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The Davidian Massacre
by Carol Moore       For ordering information click here


CHAPTER FIVE
BATF ACTIONS LED TO TEN DEATHS

          BATF's violent attack resulted in the deaths of five Davidians--four may have been killed by shots fired from helicopters.  Considering the amount of gunfire directed at the Davidians from the helicopters and from ground fire, it is amazing so few were injured or killed.  Koresh did tell KRLD radio on February 28 that his two-year-old daughter had been killed.  Jaime Castillo explains that some of Jaydean Wendell's blood fell on the child and in the confusion it was explained to Koresh that the child had died.2/  Other Davidians besides David Koresh not mortally wounded included Judy Schneider who sitting in a chair when the firing began.  David Jones was wounded in the gluteus maximus and Scott Sonobe in the leg.3/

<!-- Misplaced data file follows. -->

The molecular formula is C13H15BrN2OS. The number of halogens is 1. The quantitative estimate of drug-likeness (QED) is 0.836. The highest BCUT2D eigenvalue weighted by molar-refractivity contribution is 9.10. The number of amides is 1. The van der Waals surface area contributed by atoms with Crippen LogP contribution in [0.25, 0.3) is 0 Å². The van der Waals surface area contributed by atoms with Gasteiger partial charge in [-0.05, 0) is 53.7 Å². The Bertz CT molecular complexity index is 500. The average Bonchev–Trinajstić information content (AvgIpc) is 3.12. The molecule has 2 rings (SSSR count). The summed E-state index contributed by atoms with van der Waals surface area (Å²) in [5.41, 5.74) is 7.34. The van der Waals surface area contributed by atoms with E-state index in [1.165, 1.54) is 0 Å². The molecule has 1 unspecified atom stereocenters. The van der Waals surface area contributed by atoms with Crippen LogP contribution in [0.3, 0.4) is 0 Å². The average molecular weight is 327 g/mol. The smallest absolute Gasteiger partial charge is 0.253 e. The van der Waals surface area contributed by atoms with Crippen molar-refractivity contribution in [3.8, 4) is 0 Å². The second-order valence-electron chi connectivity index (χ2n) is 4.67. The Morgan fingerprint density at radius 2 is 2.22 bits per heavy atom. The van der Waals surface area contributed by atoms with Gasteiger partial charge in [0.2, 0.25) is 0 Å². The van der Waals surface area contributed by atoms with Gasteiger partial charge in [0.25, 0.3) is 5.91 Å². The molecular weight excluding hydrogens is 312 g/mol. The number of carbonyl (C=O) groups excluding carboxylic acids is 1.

Rather than take responsibility for the deaths of the five Davidians who died during or shortly after the raid, the government has labelled them  "ambushers."  At trial, prosecutors falsely claimed Davidians "not only killed ATF, they killed their own.  People who were too wounded to fight were put out of their misery."4/
        While there is no evidence Davidians ambushed BATF, it is clear they were forced to take up weapons to defend themselves.  While they probably killed and injured BATF agents, some agents were hit by friendly fire.  Later that afternoon BATF agents killed a possibly unarmed Davidian who was trying to return to Mount Carmel.

EVIDENCE AGENTS SHOT FROM HELICOPTERS

        The Treasury report claims that when the National Gaurd helicopters got within 350 meters of the building, they were fired upon and forced back.5/  At trial helicopter pilots alleged the lead helicopter was hit by three shots and the other two by one shot each.6/  However, Davidians allege that agents in one or more helicopters started unprovoked firing at them as they arrived at the north side of the building and continued to pass back and forth over the building, firing at will, for several minutes.  They claim there were over 100 bullet holes from the agents in helicopters shooting into the walls and roofs.  The three largest Davidian lawsuits, filed by the Cause Foundation, Ramsey Clark and Caddell & Conwell, all charge there was firing from helicopters.7/